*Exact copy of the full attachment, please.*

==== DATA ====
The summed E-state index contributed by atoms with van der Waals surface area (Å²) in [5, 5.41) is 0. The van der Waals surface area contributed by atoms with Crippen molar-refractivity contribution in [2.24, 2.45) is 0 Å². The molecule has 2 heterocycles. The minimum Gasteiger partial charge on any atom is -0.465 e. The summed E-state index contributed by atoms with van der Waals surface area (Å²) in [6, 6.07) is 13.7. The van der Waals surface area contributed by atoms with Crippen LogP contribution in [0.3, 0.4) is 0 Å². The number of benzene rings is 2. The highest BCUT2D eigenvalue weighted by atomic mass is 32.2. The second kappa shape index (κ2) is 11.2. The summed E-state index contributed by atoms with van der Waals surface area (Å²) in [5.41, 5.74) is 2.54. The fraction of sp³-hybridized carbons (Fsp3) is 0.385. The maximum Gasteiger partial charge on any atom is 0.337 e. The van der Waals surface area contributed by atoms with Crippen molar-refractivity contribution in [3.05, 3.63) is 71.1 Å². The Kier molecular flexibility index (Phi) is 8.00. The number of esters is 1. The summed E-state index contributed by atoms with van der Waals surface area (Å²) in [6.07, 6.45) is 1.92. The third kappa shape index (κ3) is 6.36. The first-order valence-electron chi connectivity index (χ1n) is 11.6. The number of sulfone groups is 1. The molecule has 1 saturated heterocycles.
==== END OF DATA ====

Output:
The summed E-state index contributed by atoms with van der Waals surface area (Å²) in [5, 5.41) is 0. The van der Waals surface area contributed by atoms with Crippen molar-refractivity contribution in [2.24, 2.45) is 0 Å². The molecule has 2 heterocycles. The minimum Gasteiger partial charge on any atom is -0.465 e. The summed E-state index contributed by atoms with van der Waals surface area (Å²) in [6, 6.07) is 13.7. The van der Waals surface area contributed by atoms with Crippen LogP contribution in [0.3, 0.4) is 0 Å². The number of benzene rings is 2. The highest BCUT2D eigenvalue weighted by atomic mass is 32.2. The second kappa shape index (κ2) is 11.2. The summed E-state index contributed by atoms with van der Waals surface area (Å²) in [5.41, 5.74) is 2.54. The fraction of sp³-hybridized carbons (Fsp3) is 0.385. The maximum Gasteiger partial charge on any atom is 0.337 e. The van der Waals surface area contributed by atoms with Crippen molar-refractivity contribution in [3.05, 3.63) is 71.1 Å². The Kier molecular flexibility index (Phi) is 8.00. The number of esters is 1. The summed E-state index contributed by atoms with van der Waals surface area (Å²) in [6.07, 6.45) is 1.92. The third kappa shape index (κ3) is 6.36. The first-order valence-electron chi connectivity index (χ1n) is 11.6. The number of sulfone groups is 1. The molecule has 1 saturated heterocycles.